I was hung up for a few weeks, waiting (after looking) for the parts I needed to rebuild the S3 donor bike’s disc brake system, which was thoroughly gunked up thanks to years of just sitting. It took me two days of intermittent fiddling just to get the caliper disassembled. One of the pads had literally fused to the mounting block and the original piston was seized in the bore.
Luckily, the aftermarket makes replacement (and stainless steel) pistons for the S3 caliper. Not so luckily, the little metal ring that secures the rubber dust boot – as well as the dust boot itself, are both specific to the S3 and not the same as the more readily available brake rebuild parts for the similar H2 caliper.
The goods news in my case is that both of my original parts were still usable, although the metal snap ring was pretty badly pitted from moisture contamination. I used a wire brush and drill to clean off the surface and then coated the ring with POR-15, same stuff I used on the inside of the rear brake drum. It seals the part and leaves a ceramic-like finish that’s extremely tough and durable.
I also was fortunate as far as the aluminum castings for the brake caliper. These pieces were in good shape, even including the “red dot” insert on the caliper’s face. This is available on the aftermarket, too – but I am glad I was able to use my original. It’s not 100 percent perfect, with some fade showing – but to me, this adds to the patina I am trying to create.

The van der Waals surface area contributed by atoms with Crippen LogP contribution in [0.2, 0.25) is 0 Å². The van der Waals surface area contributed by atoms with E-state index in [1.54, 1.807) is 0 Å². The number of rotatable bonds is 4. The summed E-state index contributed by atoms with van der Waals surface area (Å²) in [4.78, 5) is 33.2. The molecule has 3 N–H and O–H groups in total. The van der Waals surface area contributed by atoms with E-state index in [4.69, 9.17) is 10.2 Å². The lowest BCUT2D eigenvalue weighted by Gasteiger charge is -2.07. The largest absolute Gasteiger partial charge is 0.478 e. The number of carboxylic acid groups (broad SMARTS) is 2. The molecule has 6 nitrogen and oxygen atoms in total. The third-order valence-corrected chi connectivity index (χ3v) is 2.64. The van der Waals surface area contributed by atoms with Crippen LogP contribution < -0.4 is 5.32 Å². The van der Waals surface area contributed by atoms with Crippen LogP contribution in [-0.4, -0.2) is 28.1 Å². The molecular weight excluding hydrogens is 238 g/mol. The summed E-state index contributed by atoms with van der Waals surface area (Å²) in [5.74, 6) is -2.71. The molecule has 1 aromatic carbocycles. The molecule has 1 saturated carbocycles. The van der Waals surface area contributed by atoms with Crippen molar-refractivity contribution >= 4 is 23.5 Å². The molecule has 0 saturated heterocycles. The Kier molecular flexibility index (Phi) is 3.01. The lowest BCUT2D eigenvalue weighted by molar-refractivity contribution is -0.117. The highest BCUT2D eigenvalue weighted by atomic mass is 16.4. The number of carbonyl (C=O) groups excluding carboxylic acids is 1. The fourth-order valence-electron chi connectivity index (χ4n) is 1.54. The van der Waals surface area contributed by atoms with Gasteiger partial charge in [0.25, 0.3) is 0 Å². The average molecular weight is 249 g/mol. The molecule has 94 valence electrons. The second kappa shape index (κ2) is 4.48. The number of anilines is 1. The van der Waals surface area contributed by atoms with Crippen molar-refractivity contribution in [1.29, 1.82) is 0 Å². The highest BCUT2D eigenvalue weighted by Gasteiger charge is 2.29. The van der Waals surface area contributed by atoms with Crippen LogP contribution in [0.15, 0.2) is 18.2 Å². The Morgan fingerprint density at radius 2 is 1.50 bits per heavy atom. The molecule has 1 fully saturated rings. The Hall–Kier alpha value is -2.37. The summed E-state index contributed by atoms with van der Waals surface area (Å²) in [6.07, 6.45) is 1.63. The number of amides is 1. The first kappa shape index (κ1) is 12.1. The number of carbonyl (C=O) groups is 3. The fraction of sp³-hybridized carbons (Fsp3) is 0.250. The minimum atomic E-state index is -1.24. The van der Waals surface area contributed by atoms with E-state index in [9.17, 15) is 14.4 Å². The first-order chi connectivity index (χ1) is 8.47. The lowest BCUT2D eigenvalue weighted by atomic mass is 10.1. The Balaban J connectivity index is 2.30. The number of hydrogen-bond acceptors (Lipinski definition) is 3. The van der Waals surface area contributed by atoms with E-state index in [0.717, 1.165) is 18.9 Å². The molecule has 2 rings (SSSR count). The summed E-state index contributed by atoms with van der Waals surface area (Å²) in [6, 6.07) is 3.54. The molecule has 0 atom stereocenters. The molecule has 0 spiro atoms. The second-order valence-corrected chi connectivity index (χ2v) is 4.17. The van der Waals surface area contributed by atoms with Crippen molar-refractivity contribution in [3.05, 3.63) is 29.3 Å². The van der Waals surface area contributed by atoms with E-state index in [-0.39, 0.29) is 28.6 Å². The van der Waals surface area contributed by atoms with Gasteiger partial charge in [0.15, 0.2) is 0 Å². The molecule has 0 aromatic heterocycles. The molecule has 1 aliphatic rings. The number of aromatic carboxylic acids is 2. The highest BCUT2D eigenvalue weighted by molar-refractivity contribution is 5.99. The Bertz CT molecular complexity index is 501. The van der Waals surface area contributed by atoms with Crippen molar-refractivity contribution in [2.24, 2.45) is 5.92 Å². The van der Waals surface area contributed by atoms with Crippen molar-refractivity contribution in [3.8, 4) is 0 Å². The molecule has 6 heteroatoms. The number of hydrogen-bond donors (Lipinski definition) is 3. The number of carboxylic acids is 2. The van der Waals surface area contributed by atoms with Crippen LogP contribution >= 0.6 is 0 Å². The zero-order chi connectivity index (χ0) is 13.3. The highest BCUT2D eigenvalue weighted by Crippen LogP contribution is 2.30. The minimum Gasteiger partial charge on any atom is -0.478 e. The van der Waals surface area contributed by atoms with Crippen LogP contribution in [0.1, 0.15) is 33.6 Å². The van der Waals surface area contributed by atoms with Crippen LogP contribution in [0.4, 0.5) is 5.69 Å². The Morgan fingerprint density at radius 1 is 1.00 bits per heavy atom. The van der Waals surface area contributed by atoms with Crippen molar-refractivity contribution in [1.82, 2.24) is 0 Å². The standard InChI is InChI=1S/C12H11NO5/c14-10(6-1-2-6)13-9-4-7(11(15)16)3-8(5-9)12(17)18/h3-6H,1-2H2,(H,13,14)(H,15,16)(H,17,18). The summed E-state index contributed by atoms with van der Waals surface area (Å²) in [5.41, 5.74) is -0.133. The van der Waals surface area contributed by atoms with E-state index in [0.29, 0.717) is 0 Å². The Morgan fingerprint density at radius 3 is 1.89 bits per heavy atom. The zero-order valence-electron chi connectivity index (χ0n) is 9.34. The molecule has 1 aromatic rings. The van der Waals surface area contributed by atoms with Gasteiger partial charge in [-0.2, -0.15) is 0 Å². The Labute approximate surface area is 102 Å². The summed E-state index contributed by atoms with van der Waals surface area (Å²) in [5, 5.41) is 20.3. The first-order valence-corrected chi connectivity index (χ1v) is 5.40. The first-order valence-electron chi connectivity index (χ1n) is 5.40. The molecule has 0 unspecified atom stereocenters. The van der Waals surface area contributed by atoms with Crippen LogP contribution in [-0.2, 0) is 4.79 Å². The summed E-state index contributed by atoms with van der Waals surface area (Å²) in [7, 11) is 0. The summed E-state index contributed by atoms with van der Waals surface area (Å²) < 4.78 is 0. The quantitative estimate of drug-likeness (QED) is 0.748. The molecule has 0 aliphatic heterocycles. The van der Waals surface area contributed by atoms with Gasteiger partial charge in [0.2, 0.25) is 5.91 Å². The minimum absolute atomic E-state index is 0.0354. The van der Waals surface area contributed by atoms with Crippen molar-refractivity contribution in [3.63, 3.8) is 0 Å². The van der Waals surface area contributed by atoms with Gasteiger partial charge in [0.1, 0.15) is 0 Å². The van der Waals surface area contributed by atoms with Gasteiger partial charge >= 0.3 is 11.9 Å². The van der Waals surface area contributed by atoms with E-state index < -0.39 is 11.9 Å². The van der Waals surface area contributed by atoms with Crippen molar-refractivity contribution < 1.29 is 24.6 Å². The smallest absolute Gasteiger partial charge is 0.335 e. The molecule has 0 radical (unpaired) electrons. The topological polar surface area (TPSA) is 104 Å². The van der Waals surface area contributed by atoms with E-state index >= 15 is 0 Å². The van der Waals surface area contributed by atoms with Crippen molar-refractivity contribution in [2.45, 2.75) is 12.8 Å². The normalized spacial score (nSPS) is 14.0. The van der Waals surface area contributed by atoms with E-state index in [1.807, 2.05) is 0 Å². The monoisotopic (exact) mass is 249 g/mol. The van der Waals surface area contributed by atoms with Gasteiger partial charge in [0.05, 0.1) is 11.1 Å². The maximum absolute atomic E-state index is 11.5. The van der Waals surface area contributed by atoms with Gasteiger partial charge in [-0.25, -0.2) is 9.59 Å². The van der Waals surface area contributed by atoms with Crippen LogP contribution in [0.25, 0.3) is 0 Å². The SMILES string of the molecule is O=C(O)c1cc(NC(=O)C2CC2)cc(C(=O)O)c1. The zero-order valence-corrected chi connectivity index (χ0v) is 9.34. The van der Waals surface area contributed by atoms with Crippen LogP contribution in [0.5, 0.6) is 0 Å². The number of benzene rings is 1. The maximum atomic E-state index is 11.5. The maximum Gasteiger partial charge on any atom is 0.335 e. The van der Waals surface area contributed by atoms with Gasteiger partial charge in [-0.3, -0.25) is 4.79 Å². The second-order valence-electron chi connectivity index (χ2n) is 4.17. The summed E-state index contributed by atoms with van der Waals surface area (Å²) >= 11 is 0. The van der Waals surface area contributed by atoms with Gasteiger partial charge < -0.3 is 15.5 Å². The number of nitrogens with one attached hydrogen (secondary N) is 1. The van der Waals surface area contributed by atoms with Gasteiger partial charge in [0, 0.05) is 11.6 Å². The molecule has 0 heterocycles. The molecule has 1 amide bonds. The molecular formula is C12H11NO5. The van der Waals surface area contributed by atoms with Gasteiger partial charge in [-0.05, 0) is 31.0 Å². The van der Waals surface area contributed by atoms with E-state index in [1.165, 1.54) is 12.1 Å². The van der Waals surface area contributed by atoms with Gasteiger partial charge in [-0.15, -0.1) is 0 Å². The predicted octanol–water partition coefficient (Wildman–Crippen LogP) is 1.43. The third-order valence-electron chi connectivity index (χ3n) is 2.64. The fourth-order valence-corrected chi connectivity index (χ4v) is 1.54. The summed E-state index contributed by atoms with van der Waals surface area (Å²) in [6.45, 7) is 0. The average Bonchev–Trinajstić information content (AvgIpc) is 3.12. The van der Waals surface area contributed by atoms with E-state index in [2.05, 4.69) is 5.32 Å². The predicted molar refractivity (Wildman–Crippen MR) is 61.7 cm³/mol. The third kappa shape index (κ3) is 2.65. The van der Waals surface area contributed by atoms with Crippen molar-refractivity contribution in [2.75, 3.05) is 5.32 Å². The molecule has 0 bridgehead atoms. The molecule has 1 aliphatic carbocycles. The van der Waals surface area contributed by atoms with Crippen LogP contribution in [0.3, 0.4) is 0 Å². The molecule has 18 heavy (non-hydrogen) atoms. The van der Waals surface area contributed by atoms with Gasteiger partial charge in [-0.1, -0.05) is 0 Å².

Another mild deviation from stock is the stainless steel bleeder valve, which along with a number of other crucial and hard-to-find parts I acquired from Kawasaki Triple Parts in the UK. Simon, the owner, is a top-drawer guy and a triple maniac who has been extremely helpful during this process.
I also got a very nice reproduction master cylinder assembly from him. My original had passageways as clogged as Bill Clinton’s arteries. Rebuildable? Probably – but given the availability of a near-perfect replacement, I decided to save myself some grief.The only thing about the repro that wasn’t quite right was the fill cap, which was just plain black. But I fixed this easily enough by swapping on my very nice original – with the imprinted cautions still very clear – after replacing the rubber boot underneath with a fresh one.